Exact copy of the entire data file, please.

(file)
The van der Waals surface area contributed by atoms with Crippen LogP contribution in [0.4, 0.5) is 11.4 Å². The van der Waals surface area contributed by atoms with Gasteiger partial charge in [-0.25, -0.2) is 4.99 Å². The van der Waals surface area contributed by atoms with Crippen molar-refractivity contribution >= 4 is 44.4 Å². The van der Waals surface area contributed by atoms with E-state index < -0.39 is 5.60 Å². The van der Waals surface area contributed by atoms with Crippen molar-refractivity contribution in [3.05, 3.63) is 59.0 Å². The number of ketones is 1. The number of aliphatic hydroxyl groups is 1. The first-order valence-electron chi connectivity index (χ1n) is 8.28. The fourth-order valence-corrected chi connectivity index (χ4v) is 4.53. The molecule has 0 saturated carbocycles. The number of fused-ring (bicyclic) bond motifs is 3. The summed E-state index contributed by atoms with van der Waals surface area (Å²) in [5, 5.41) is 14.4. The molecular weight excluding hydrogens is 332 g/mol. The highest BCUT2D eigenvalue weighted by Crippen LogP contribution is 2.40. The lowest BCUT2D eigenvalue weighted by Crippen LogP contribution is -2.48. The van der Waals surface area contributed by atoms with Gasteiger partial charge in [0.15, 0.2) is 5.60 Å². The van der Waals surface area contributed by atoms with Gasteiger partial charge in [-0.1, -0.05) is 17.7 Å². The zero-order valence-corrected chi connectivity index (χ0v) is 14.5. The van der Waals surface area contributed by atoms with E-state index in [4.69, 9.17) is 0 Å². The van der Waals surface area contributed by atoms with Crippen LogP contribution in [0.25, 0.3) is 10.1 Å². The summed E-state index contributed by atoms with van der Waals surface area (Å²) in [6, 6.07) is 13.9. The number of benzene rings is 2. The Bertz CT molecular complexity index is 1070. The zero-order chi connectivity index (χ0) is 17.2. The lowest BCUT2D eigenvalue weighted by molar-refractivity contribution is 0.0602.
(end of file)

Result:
The van der Waals surface area contributed by atoms with Crippen LogP contribution in [0.4, 0.5) is 11.4 Å². The van der Waals surface area contributed by atoms with Gasteiger partial charge in [-0.25, -0.2) is 4.99 Å². The van der Waals surface area contributed by atoms with Crippen molar-refractivity contribution >= 4 is 44.4 Å². The van der Waals surface area contributed by atoms with E-state index < -0.39 is 5.60 Å². The van der Waals surface area contributed by atoms with Crippen molar-refractivity contribution in [3.05, 3.63) is 59.0 Å². The number of ketones is 1. The number of aliphatic hydroxyl groups is 1. The first-order valence-electron chi connectivity index (χ1n) is 8.28. The fourth-order valence-corrected chi connectivity index (χ4v) is 4.53. The molecule has 0 saturated carbocycles. The number of fused-ring (bicyclic) bond motifs is 3. The summed E-state index contributed by atoms with van der Waals surface area (Å²) in [5, 5.41) is 14.4. The molecular weight excluding hydrogens is 332 g/mol. The highest BCUT2D eigenvalue weighted by Crippen LogP contribution is 2.40. The lowest BCUT2D eigenvalue weighted by Crippen LogP contribution is -2.48. The van der Waals surface area contributed by atoms with Gasteiger partial charge in [0.15, 0.2) is 5.60 Å². The van der Waals surface area contributed by atoms with Gasteiger partial charge in [-0.1, -0.05) is 17.7 Å². The zero-order valence-corrected chi connectivity index (χ0v) is 14.5. The van der Waals surface area contributed by atoms with E-state index in [4.69, 9.17) is 0 Å². The van der Waals surface area contributed by atoms with Crippen LogP contribution in [0.25, 0.3) is 10.1 Å². The summed E-state index contributed by atoms with van der Waals surface area (Å²) in [6, 6.07) is 13.9. The number of benzene rings is 2. The Bertz CT molecular complexity index is 1070. The zero-order chi connectivity index (χ0) is 17.2. The lowest BCUT2D eigenvalue weighted by molar-refractivity contribution is 0.0602.